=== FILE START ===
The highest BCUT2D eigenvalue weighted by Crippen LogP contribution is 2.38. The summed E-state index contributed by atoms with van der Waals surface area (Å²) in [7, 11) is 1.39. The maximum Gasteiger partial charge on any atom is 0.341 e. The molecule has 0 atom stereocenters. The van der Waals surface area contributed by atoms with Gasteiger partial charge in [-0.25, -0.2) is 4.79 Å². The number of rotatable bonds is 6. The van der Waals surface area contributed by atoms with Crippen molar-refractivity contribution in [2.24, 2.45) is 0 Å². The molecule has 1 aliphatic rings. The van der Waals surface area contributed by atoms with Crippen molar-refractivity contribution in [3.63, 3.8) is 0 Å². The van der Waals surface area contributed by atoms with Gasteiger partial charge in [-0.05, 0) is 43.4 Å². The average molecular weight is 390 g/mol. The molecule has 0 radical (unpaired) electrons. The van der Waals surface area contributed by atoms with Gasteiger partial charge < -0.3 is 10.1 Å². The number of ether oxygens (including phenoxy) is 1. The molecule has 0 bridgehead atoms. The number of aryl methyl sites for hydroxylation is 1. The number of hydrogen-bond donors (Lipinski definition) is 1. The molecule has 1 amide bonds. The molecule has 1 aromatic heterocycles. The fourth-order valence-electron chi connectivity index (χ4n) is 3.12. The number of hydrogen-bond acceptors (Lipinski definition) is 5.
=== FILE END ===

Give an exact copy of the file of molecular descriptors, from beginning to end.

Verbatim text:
The highest BCUT2D eigenvalue weighted by Crippen LogP contribution is 2.38. The summed E-state index contributed by atoms with van der Waals surface area (Å²) in [7, 11) is 1.39. The maximum Gasteiger partial charge on any atom is 0.341 e. The molecule has 0 atom stereocenters. The van der Waals surface area contributed by atoms with Gasteiger partial charge in [-0.25, -0.2) is 4.79 Å². The number of rotatable bonds is 6. The van der Waals surface area contributed by atoms with Crippen molar-refractivity contribution in [2.24, 2.45) is 0 Å². The molecule has 1 aliphatic rings. The van der Waals surface area contributed by atoms with Crippen molar-refractivity contribution in [3.63, 3.8) is 0 Å². The van der Waals surface area contributed by atoms with Gasteiger partial charge in [-0.05, 0) is 43.4 Å². The average molecular weight is 390 g/mol. The molecule has 0 radical (unpaired) electrons. The van der Waals surface area contributed by atoms with Gasteiger partial charge < -0.3 is 10.1 Å². The number of ether oxygens (including phenoxy) is 1. The molecule has 0 bridgehead atoms. The number of aryl methyl sites for hydroxylation is 1. The number of hydrogen-bond donors (Lipinski definition) is 1. The molecule has 1 amide bonds. The molecule has 1 aromatic heterocycles. The fourth-order valence-electron chi connectivity index (χ4n) is 3.12. The number of hydrogen-bond acceptors (Lipinski definition) is 5.